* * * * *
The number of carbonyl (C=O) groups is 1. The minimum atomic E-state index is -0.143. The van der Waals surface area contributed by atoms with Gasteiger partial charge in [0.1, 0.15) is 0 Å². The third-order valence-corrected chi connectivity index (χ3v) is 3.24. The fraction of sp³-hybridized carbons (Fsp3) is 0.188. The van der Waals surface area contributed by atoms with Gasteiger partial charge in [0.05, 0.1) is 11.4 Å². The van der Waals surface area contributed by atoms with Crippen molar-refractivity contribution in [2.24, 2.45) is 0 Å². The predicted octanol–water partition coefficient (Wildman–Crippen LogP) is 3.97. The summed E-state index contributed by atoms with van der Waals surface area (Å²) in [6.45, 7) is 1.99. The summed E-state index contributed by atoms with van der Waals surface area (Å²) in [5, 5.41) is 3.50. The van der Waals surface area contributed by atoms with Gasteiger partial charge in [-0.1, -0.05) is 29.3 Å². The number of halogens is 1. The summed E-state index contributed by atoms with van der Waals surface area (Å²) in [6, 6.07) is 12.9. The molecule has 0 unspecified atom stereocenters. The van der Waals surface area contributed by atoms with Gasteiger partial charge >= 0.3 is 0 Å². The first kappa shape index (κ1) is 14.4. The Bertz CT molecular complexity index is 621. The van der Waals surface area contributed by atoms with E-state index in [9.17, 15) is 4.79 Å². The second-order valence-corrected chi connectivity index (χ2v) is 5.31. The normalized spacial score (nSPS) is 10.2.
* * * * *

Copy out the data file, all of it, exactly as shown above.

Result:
The number of carbonyl (C=O) groups is 1. The minimum atomic E-state index is -0.143. The van der Waals surface area contributed by atoms with Gasteiger partial charge in [0.1, 0.15) is 0 Å². The third-order valence-corrected chi connectivity index (χ3v) is 3.24. The fraction of sp³-hybridized carbons (Fsp3) is 0.188. The van der Waals surface area contributed by atoms with Gasteiger partial charge in [0.05, 0.1) is 11.4 Å². The van der Waals surface area contributed by atoms with Crippen molar-refractivity contribution in [2.24, 2.45) is 0 Å². The predicted octanol–water partition coefficient (Wildman–Crippen LogP) is 3.97. The summed E-state index contributed by atoms with van der Waals surface area (Å²) in [6.45, 7) is 1.99. The summed E-state index contributed by atoms with van der Waals surface area (Å²) in [5, 5.41) is 3.50. The van der Waals surface area contributed by atoms with Gasteiger partial charge in [-0.1, -0.05) is 29.3 Å². The number of halogens is 1. The summed E-state index contributed by atoms with van der Waals surface area (Å²) in [6, 6.07) is 12.9. The molecule has 0 unspecified atom stereocenters. The van der Waals surface area contributed by atoms with Gasteiger partial charge >= 0.3 is 0 Å². The first kappa shape index (κ1) is 14.4. The Bertz CT molecular complexity index is 621. The van der Waals surface area contributed by atoms with E-state index in [9.17, 15) is 4.79 Å². The second-order valence-corrected chi connectivity index (χ2v) is 5.31. The normalized spacial score (nSPS) is 10.2.